Practice Development Coaching: Why Coaching Increases Lawyers' Revenues
by Edward Poll
(County Bar Update, August 2001, Vol. 21, No. 7)

 

Practice Development Coaching:
Why Coaching Increases Lawyers' Revenues

By Edward Poll, J.D., M.B.A., CMC. Poll is a member of the Law Practice Management Section Executive Committee. The opinions expressed are his own. Contact him at (800) 837-5880 or edpoll@lawbiz.com for comments and questions. (c)Edward Poll April 2001

What do Tiger Woods and Tom Hanks have in common? Both understand the value of having a coach. Each of these outstanding and well-known personalities regularly works with a coach to refine and hone his skills.

The same is true in the business world. Top-flight business executives retain experienced individuals to coach and help them refine their skills in the business world. These coaches also act as part of their inside advisory board, which guides them to greater heights of success.

Coaching is a form of consulting that helps professionals set and reach their business goals. Lawyers are retaining coaches in increasing numbers. In the "old days", such advice generally was given by a more experienced lawyer and was referred to as "mentoring". Today there is little mentoring because of the demands of billable time.

How does coaching work? Coaching is usually performed on an individual basis, one-on-one. This is the most effective approach because the attorney can be candid with his or her concerns, fears and challenges. Each coaching session is usually done over the phone and lasts no more than 15 to 30 minutes. A weekly frequency keeps the attorney on track with adjustments as needed.

The subject matter of coaching can be limited or broad, depending on the needs of the attorney and the skill and experience of the coach. Today attorneys seem to be most interested in addressing business development (increased revenue), human relations (staff stability, workload and compensation) and stress (how to deal with "difficult" clients and leading a "balanced" life) issues.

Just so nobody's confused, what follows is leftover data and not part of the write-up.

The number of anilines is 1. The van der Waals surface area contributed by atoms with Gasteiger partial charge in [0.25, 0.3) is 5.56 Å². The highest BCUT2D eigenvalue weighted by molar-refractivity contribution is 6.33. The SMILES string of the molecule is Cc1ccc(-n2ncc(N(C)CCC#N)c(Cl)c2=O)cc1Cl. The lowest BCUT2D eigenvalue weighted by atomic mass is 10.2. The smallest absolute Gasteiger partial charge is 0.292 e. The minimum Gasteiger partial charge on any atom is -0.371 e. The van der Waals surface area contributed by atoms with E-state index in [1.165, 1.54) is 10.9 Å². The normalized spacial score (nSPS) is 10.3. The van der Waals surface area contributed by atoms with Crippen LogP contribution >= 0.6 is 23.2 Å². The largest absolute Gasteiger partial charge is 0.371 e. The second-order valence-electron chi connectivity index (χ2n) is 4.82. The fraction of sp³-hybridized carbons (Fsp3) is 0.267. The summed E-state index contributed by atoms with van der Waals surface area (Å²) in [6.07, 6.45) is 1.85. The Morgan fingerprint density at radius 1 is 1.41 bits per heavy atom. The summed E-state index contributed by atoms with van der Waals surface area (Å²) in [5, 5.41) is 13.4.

These subjects are important to all lawyers -- new as well as experienced lawyers, associates as well as partners.

One coaching experience saw an attorney have an issue with her client who did not want to pay a significantly discounted fee for services rendered.

The lawyer had achieved an outstanding result and even reduced her fee by two-thirds because of the personal relationship between them.

Her client failed to appreciate the value of her service and refused to pay even the discounted fee. (Does this sound familiar?)

After raising the issue with the coach, the lawyer and coach developed a proactive strategy to this challenge, which resulted in the lawyer earning an additional $85,000 (the difference between the discounted fee and the fee the client was willing to pay).

This particular coaching session was brief, but its value to the attorney was huge. The attorney's client had threatened to take the attorney to the State's Disciplinary Board.

Top athletes in every sport have personal coaches. Successful business executives and professionals have coaches. Why shouldn't lawyers have coaches?

Like the shoemaker whose children go without shoes, lawyers frequently don't take care of their own needs. Having a coach helps you focus your energies on those tasks, which will increase revenues. The coach is someone who gives you advice on how to achieve your goals and to whom you make a commitment to perform the tasks you agree are necessary.

When you are accountable and committed to yourself, it is much easier to achieve your goals with someone on your side and available to you for immediate consultation. You become more focused and produce more results that translate into more success. You develop new skills, and these skills translate into more success. You gain more control over your practice, your business, your life.

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